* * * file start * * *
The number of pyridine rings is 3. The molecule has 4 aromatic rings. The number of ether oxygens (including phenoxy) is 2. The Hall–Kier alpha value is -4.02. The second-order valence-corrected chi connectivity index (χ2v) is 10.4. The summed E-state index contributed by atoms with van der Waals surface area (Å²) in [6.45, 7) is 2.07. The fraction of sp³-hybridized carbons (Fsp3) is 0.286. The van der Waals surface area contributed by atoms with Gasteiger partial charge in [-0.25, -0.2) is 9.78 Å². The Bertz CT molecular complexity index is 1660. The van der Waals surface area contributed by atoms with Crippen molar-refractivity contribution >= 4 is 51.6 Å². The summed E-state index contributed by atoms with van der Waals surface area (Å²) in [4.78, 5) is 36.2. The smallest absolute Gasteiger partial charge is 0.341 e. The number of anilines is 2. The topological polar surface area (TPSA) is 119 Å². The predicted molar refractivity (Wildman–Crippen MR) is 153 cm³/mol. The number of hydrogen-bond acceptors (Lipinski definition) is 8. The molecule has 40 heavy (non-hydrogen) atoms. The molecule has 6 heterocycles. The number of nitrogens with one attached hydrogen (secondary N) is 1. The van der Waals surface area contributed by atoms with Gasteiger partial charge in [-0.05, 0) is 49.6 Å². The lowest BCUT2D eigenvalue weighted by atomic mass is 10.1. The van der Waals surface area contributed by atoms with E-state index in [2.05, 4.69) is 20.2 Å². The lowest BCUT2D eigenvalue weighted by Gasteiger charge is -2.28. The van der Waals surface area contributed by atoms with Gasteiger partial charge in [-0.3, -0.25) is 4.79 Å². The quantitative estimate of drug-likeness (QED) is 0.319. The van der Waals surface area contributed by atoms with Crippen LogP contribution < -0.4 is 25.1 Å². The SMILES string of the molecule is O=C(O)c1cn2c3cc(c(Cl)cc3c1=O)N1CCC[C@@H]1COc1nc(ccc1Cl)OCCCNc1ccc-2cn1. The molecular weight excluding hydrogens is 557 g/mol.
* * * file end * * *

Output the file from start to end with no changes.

The number of pyridine rings is 3. The molecule has 4 aromatic rings. The number of ether oxygens (including phenoxy) is 2. The Hall–Kier alpha value is -4.02. The second-order valence-corrected chi connectivity index (χ2v) is 10.4. The summed E-state index contributed by atoms with van der Waals surface area (Å²) in [6.45, 7) is 2.07. The fraction of sp³-hybridized carbons (Fsp3) is 0.286. The van der Waals surface area contributed by atoms with Gasteiger partial charge in [-0.25, -0.2) is 9.78 Å². The Bertz CT molecular complexity index is 1660. The van der Waals surface area contributed by atoms with Crippen molar-refractivity contribution >= 4 is 51.6 Å². The summed E-state index contributed by atoms with van der Waals surface area (Å²) in [4.78, 5) is 36.2. The smallest absolute Gasteiger partial charge is 0.341 e. The number of anilines is 2. The topological polar surface area (TPSA) is 119 Å². The predicted molar refractivity (Wildman–Crippen MR) is 153 cm³/mol. The number of hydrogen-bond acceptors (Lipinski definition) is 8. The molecule has 40 heavy (non-hydrogen) atoms. The molecule has 6 heterocycles. The number of nitrogens with one attached hydrogen (secondary N) is 1. The van der Waals surface area contributed by atoms with Gasteiger partial charge in [-0.05, 0) is 49.6 Å². The lowest BCUT2D eigenvalue weighted by atomic mass is 10.1. The van der Waals surface area contributed by atoms with E-state index in [2.05, 4.69) is 20.2 Å². The lowest BCUT2D eigenvalue weighted by Gasteiger charge is -2.28. The van der Waals surface area contributed by atoms with Gasteiger partial charge in [-0.3, -0.25) is 4.79 Å². The quantitative estimate of drug-likeness (QED) is 0.319. The van der Waals surface area contributed by atoms with Crippen LogP contribution < -0.4 is 25.1 Å². The SMILES string of the molecule is O=C(O)c1cn2c3cc(c(Cl)cc3c1=O)N1CCC[C@@H]1COc1nc(ccc1Cl)OCCCNc1ccc-2cn1. The molecular weight excluding hydrogens is 557 g/mol.